Transceiver noise limits optical system capacity, research finds

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Why do lab results never live up to simulations when determining the capacity of optical fibre? That’s the question asked by Dr Lidia Galdino from University College London’s department of Electronic and Electrical Engineering. She was surprised to discover that the transceivers used to transmit and receive optical signals have more of an impact on system performance than previously thought.

Working as part of the UNLOC research project, Dr Galdino’s research involves running experiments to find out how to maximise the capacity of optical fibre communications systems. These experiments test new techniques for compensating for nonlinearities, which ultimately limit the capacity of data transmission over standard optical fibre. A particular focus of the UCL team is a technique known as digital back-propagation (DBP). DBP detects the important properties of the light – amplitude and phase – and then digitally reverses the light’s journey to cancel out known distortions.

In labs around the world, researchers have consistently found that theoretical results greatly overestimate the gains they can achieve compared to practical experiments. Dr Galdino wanted to determine the cause of these discrepancies; essentially, what was everyone doing wrong?

Until now, researchers thought that the random rotation of light polarization in fibre known as polarisation mode dispersion (PMD), which cannot be compensated by DBP, was the main reason lab results didn’t return the gains they had hoped for. However, despite this observed degradation in nonlinearity compensation due to PMD, theory still substantially overestimated the gains measured in experiments.

This – it turns out – is because simulations assume ideal transceivers and, consequently, overestimate the performance of nonlinearity compensation techniques.

Realising this, Dr Galdino and her colleagues entered the specific parameters for their transceiver into a simulation. When the results from the lab matched the theory, they confirmed that the issue must be with transceiver noise.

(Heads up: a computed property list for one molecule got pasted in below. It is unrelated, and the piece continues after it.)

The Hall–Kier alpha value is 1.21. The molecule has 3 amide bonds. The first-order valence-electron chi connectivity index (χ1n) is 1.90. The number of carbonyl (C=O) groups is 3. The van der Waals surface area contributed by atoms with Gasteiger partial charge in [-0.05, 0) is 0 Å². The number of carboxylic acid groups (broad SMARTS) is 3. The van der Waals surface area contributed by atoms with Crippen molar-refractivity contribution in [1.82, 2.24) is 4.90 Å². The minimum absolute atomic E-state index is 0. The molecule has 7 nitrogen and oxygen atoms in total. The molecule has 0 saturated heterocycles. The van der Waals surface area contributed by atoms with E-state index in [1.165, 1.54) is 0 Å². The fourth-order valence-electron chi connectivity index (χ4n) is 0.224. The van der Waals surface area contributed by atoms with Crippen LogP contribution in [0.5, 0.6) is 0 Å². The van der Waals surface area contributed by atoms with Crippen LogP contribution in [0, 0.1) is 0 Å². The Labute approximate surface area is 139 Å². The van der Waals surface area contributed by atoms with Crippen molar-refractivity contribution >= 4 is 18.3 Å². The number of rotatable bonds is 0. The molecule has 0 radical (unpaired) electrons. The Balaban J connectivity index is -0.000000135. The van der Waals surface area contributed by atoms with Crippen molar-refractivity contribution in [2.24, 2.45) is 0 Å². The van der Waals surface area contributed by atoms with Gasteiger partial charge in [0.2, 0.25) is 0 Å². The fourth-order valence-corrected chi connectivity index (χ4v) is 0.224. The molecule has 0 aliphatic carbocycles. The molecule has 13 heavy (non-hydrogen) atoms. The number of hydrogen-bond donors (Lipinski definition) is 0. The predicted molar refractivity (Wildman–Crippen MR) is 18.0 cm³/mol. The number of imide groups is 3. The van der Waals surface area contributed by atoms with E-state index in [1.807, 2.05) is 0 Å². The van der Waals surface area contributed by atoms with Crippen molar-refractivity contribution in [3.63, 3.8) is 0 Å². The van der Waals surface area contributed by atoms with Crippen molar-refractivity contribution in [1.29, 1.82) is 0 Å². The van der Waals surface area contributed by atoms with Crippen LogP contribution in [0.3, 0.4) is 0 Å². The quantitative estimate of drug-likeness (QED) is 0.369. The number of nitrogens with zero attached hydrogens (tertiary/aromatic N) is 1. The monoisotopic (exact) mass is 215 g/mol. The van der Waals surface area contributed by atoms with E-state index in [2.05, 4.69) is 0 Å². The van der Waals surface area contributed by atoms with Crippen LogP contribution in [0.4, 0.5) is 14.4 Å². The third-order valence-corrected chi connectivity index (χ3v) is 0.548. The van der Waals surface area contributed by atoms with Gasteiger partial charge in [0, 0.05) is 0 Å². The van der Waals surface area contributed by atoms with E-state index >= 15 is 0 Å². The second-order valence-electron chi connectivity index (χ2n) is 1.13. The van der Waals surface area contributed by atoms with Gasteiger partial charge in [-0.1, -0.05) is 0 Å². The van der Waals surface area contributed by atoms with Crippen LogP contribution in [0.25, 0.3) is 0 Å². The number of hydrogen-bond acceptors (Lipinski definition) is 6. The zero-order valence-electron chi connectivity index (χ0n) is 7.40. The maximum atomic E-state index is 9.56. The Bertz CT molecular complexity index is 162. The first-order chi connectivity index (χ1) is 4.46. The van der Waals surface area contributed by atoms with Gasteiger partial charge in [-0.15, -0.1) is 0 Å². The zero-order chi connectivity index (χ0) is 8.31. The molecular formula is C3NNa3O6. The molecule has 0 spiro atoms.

“This is hugely significant for the design of fibre infrastructure. It is now possible to identify all sources of error in system performance and, therefore, to find techniques to mitigate them,” she said.

In a paper published in Optics Express, Dr Galdino demonstrates for the first time that transceiver noise interferes nonlinearly with the signal, meaning it doesn’t increase proportionately as signal power is increased. Before now, researchers underestimated the impact of transceiver noise by thinking that the interference it caused increased at a steady rate as signal power increases.

“We’ve proposed a new approach that correctly accounts for the nonlinear interference between the transceiver noise and signal in an optical fibre link. For the first time, every system designer can easily predict their transmission system performance in seconds,” said PhD student Daniel Semrau, co-author of the study.

The noise produced by the transceiver comes from digital-to-analogue and analogue-to-digital converters in the transmitter and receiver respectively. This fundamental noise is present even in our state-of-the-art equipment, but in time manufacturers will be able to improve on this. The UNLOC research will help systems designers to correctly predict and design next-generation, high-performance optical transmission systems, says Galdino.

“We should consider transceiver noise as a more fundamental limit to performance than PMD,” said Dr Galdino. “Importantly we can now precisely estimate the achievable gains by applying DBP in realistic optical systems. We’ve been doing all the right things and DBP is still one of the most powerful ways to maximise capacity or increase transmission distances.”

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